The Null Device
Writing in the Pinboard blog, Maciej Ceglowski tears apart the concept "social graph", saying that it is neither social nor a graph, but a sort of pseudoscience invented by socially-challenged geeks and now peddled by hucksters out to monetise you and your relationships:
Last week Forbes even went to the extent of calling the social graph an exploitable resource comprarable to crude oil, with riches to those who figure out how to mine it and refine it. I think this is a fascinating metaphor. If the social graph is crude oil, doesn't that make our friends and colleagues the little animals that get crushed and buried underground?The first part of his argument has to do with the inadequacy of the "social graph" model for representing all the nuances of human social relationships in the real world; the many gradations of friendship and acquaintance, the ways relationships change and evolve, making a mockery of nailed-down static representations; the way that describing a relationship can change it in some cases, and various issues of privacy and multi-faceted identity, things which exist trivially in the real world, even if they're in violation of the Zuckerberg Doctrine.
One big sticking point is privacy. Do I really want to find out that my pastor and I share the same dominatrix? If not, then who is going to be in charge of maintaining all the access control lists for every node and edge so that some information is not shared? You can either have a decentralized, communally owned social graph (like Fitzpatrick envisioned) or good privacy controls, but not the two together.
This obsession with modeling has led us into a social version of the Uncanny Valley, that weird phenomenon from computer graphics where the more faithfully you try to represent something human, the creepier it becomes. As the model becomes more expressive, we really start to notice the places where it fails.
You might almost think that the whole scheme had been cooked up by a bunch of hyperintelligent but hopelessly socially naive people, and you would not be wrong. Asking computer nerds to design social software is a little bit like hiring a Mormon bartender. Our industry abounds in people for whom social interaction has always been more of a puzzle to be reverse-engineered than a good time to be had, and the result is these vaguely Martian protocols.Of course, whilst the idea of the social graph may not be good for modelling real-life social interactions with naturalistic fidelity, it has been a boon for targeting advertising; the illusion of social fulfilment is enough to keep people clicking and volunteering information about themselves. From the advertisers' point of view, the fish not only jump right into the boat, they fillet themselves in mid-air and bring their own wedges of lemon:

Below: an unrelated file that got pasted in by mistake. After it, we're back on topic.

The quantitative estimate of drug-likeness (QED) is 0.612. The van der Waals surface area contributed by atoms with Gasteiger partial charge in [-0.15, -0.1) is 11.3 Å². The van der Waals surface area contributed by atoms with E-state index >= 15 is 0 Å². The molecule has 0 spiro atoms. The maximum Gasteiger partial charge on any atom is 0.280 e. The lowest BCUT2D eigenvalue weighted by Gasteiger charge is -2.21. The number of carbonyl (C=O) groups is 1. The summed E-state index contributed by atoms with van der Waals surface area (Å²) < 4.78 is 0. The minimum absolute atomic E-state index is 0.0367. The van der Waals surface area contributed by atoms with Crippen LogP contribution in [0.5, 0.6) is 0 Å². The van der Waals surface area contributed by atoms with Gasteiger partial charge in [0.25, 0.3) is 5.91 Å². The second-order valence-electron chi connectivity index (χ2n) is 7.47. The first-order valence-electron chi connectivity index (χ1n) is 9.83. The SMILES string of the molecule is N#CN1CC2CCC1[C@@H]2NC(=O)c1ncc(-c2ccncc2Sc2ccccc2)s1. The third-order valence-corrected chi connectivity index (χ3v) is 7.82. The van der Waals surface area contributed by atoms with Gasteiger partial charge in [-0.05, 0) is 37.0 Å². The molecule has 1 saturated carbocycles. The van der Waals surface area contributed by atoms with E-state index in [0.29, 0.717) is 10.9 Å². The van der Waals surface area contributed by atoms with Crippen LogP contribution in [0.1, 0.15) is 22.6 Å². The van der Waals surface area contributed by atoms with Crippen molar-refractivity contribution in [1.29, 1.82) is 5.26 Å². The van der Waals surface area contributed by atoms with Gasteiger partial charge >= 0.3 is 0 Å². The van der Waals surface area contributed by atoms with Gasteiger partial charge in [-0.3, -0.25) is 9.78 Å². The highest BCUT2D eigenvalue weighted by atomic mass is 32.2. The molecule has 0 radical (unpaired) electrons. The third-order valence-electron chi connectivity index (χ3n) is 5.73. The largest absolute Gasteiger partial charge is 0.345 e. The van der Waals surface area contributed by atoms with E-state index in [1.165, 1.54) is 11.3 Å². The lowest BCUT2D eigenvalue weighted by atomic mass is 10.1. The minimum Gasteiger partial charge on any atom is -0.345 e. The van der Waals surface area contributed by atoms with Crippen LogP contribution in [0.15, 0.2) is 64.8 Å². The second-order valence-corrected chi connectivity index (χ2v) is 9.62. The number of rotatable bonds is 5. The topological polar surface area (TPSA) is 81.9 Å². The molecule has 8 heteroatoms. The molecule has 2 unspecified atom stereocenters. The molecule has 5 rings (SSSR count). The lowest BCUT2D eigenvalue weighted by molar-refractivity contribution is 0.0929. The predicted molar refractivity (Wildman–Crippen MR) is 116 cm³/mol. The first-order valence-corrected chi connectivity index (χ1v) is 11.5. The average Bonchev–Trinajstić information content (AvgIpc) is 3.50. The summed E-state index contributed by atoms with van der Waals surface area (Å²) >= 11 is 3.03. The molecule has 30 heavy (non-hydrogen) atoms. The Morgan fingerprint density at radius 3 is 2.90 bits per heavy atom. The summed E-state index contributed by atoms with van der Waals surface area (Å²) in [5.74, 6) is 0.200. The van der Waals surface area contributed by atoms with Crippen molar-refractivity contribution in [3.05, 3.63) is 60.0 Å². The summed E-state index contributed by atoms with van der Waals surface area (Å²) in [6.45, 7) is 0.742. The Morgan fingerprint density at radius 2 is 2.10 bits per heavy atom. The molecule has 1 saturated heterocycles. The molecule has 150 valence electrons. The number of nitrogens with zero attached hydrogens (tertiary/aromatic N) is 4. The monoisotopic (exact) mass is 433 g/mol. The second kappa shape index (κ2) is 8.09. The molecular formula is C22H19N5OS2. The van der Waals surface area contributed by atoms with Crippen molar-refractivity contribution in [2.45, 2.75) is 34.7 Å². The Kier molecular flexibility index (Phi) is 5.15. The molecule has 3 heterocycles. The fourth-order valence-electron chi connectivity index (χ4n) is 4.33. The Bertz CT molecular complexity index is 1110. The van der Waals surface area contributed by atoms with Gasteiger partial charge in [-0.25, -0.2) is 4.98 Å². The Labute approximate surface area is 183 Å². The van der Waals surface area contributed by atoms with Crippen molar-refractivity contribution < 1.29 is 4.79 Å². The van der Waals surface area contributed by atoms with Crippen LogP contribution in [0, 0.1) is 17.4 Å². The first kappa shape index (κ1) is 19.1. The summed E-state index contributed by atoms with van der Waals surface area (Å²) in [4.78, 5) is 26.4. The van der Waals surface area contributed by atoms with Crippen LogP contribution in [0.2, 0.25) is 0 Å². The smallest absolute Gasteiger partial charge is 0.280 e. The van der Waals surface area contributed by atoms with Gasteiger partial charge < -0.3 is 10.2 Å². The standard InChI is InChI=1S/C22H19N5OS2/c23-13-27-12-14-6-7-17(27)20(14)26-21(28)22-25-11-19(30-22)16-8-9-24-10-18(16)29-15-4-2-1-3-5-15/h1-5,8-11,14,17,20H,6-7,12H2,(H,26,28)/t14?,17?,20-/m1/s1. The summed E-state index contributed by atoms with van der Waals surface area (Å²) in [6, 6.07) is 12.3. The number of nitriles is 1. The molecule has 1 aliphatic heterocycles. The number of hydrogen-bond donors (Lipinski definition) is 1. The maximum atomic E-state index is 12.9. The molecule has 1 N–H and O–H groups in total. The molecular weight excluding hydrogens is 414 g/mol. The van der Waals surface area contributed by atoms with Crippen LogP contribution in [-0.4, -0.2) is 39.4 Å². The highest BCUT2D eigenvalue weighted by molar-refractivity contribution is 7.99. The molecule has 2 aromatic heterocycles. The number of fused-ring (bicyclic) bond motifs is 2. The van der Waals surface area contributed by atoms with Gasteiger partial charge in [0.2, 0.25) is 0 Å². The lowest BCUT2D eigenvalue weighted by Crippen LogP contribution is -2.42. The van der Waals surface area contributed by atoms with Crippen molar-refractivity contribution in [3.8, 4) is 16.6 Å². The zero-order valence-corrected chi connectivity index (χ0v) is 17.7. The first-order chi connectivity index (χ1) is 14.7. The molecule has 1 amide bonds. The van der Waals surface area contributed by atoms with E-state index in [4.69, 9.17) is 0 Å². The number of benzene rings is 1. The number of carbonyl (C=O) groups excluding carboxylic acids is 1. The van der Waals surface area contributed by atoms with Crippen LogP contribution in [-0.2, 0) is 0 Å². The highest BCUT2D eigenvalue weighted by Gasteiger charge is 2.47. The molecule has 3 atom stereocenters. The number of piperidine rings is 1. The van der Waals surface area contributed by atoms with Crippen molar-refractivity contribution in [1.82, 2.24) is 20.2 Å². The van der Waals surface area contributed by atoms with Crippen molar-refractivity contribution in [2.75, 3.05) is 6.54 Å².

Imagine the U.S. Census as conducted by direct marketers - that's the social graph. Social networks exist to sell you crap. The icky feeling you get when your friend starts to talk to you about Amway, or when you spot someone passing out business cards at a birthday party, is the entire driving force behind a site like Facebook.There is some good news, though: while general-purpose social web sites with the ambition of mediating (and monetising) the entirety of human social interaction may fail creepily as they approach their goal, special-purpose online communities can thrive in their niches:
The funny thing is, no one's really hiding the secret of how to make awesome online communities. Give people something cool to do and a way to talk to each other, moderate a little bit, and your job is done. Games like Eve Online or WoW have developed entire economies on top of what's basically a message board. MetaFilter, Reddit, LiveJournal and SA all started with a couple of buttons and a textfield and have produced some fascinating subcultures. And maybe the purest (!) example is 4chan, a Lord of the Flies community that invents all the stuff you end up sharing elsewhere: image macros, copypasta, rage comics, the lolrus. The data model for 4chan is three fields long - image, timestamp, text. Now tell me one bit of original culture that's ever come out of Facebook.I wonder whether there is a dichotomy there between sites and networks; would a special-interest site that used, say, Facebook's social graph as a means of identifying users (rather than having its own system of accounts, usernames, profiles, and optionally friendship/trust edges) be infected by the Zuckerbergian malaise?